|KISZONAS, ALECIA - WASHINGTON STATE UNIVERSITY|
|IBBA, M. ITRIA - INTERNATIONAL MAIZE & WHEAT IMPROVEMENT CENTER (CIMMYT)|
|Boehm Jr, Jeffrey|
Submitted to: Cereal Chemistry
Publication Type: Peer Reviewed Journal
Publication Acceptance Date: 6/1/2021
Publication Date: N/A
Interpretive Summary: Durum wheat is an important crop globally but its production runs far secondary to that of ‘common’ or ‘bread’ wheat. Historically, durum wheat was better adapted to the Mediterranean Basin where it was used in pasta, couscous and local breads. In the last century or so, durum wheat has established itself as the preferred ingredient for pasta and the globalization of Italian cuisine. The present research was aimed at evaluating the effects of the Glu-D1 HMWG subunits Dx2+Dy12 and Dx5+Dy10 on dough and bread making quality in soft kernel durum progeny. The development of durum wheat cultivars with high bread making potential has been severely limited in time and resources. One of the two inherent end-use quality limitations of durum, very hard kernel texture, has been overcome. The second, excessively weak and/or inelastic gluten is being addressed. Certainly, in terms of “strength”, there appears to be no limitation. The problem may lie in the dogma of cereal chemistry: bread making quality is the result of a balance between elasticity and extensibility. Research has clearly documented that even in the absence of Glu-D1 that a great amount of genetic variation exists within the durum gene pool to improve bread making quality. It seems likely that Glu-D1, Hardness, Glu-D3 and other D sub-genome translocations will play a positive role in expanding global durum wheat utilization.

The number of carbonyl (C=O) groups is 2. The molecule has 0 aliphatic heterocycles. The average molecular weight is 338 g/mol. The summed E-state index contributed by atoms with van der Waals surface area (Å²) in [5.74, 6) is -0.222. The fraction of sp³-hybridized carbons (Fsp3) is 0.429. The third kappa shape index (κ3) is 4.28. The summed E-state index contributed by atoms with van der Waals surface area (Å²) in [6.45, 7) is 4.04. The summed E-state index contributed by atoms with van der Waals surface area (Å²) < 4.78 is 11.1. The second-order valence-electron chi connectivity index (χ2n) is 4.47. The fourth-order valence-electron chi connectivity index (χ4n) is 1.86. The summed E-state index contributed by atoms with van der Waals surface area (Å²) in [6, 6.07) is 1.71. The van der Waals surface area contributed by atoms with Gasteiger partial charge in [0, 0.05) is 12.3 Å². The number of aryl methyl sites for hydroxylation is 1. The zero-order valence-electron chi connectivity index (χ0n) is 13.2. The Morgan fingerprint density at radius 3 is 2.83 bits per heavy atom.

Technical Abstract: Background and objectives: Utilization of durum wheat (Triticum turgidum ssp. durum) is limited by its weak gluten and poor breadmaking quality. One strategy to improve gluten strength and breadmaking quality is by introducing the Glu-D1 alleles from bread wheat. Findings: Introduction of Glu-D1 alleles Dx2+Dy12 and Dx5+Dy10 increased dough strength as evidenced by SDS sedimentation volume, Lactic acid Solvent Retention Capacity, and Mixograph dough mixing parameters. The Dx5+Dy10 allele was ‘stronger’ than the Dx2+Dy12 allele. However, whereas Dx2+Dy12 improved straight-dough pan bread volume, Dx5+Dy10 did not. This latter result was ascribed to the overly strong, inextensible gluten contributed by the Dx5+Dy10 allele. Conclusions: Whereas both Glu-D1 alleles increased dough strength, Dx2+Dy12 improved bread loaf volume but lines with Dx5+Dy10 produced doughs that were too strong to realize an increase in loaf volume. The results confirm the notion that large bread loaf volume is achieved with a balance of dough extensibility and elasticity. Significance and novelty: Durum wheat production and consumption will increase as bread quality improves. The Glu-D1 high molecular weight glutenin proteins will likely play a role in improving bread making ability. The two major Glu-D1 alleles are accessible via durum wheat translocation lines.